Art and conversation contain elements that evade language and communicate on a different level. How do these elements reach us?
Marina Abramović is one of the world’s most famous performance artists. She uses her own body to create performances that defy explanation and convention and challenge her own physical and mental limits as well as the audience’s sensibilities. In 2010 the Museum of Modern Art held a retrospective featuring Abramović’s work, the largest exhibition of performance art in their history. Abramović herself performed The Artist is Present, sitting immobile in the museum’s atrium while observers were invited to take turns sitting in a chair opposite her. She did this for seven and a half hours per day, six days a week, for three months. Amazing fortitude and openness. Would you want to be on public display for such a length of time?
Video via NuvoleInViaggioll on YouTube.
When you have a nonverbal conversation with a total stranger, then he can’t cover himself with words, he can’t create a wall.
When an artist tries something so minimalist, vulnerability ensues. Here, Abramović isn’t able to place before us a piece of art which represents her feelings and walk away, nor is she able to cloak and defend herself with words, music, or even movement. By sitting and doing nothing, she loses the identities we ascribe to her as an artist: creator, performer, interpreter. She is the equal of the person in the chair across from her.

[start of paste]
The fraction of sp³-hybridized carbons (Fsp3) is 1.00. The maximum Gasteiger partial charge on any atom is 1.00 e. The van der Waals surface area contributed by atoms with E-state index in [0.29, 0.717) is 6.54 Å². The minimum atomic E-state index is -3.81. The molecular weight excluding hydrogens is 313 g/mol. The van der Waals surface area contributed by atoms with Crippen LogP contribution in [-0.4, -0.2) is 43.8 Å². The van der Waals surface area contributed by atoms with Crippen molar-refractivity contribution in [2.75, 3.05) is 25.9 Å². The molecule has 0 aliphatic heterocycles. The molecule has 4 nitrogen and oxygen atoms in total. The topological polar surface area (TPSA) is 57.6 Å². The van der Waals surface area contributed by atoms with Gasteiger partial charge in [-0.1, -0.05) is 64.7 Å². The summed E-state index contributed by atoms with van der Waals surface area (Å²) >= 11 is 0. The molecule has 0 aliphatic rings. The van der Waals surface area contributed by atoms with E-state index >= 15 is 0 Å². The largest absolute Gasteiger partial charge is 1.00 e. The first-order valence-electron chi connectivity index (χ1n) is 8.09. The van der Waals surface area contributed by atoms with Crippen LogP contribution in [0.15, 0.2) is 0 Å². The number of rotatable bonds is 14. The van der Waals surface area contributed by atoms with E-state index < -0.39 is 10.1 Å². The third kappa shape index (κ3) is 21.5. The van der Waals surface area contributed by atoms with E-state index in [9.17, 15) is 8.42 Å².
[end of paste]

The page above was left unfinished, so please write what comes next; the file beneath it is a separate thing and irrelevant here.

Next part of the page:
And that person also becomes vulnerable. No longer an observer, that one is drawn into the art in the presence of the crowd. So much attention is focused there that some people break down and cry. Is it out of gratitude, discomfort, embarrassment, or just the simple act of being with others? This is an undecipherable mystery of being human: that we cannot know the inner life of others even when we are truly present with them. The beauty is that we don’t need to understand, only to notice. When someone notices our pain, our joy, our anger, or anything else about our physical or mental state and does not look away, we are touched.
The reaction to this “touching” is not universal. There are cultures such as the Navajo in which looking someone in the eyes is considered disrespectful because it brings one into contact with that person’s spirit and invades their personal space. This affirms the power of directed attention. How many times do we remind our children that it is rude to stare? In many situations such attention is unwanted; it reveals to us that not everyone we meet is “safe”. The eyes are said to be the windows to the soul, and what we see there can be shockingly naked: anger, contempt, lust, fear, even madness. Wonderful emotions like love, acceptance, awe, joy, and curiosity can also be disarming, even scary. But is there something here which can be beneficial, something that we long to share?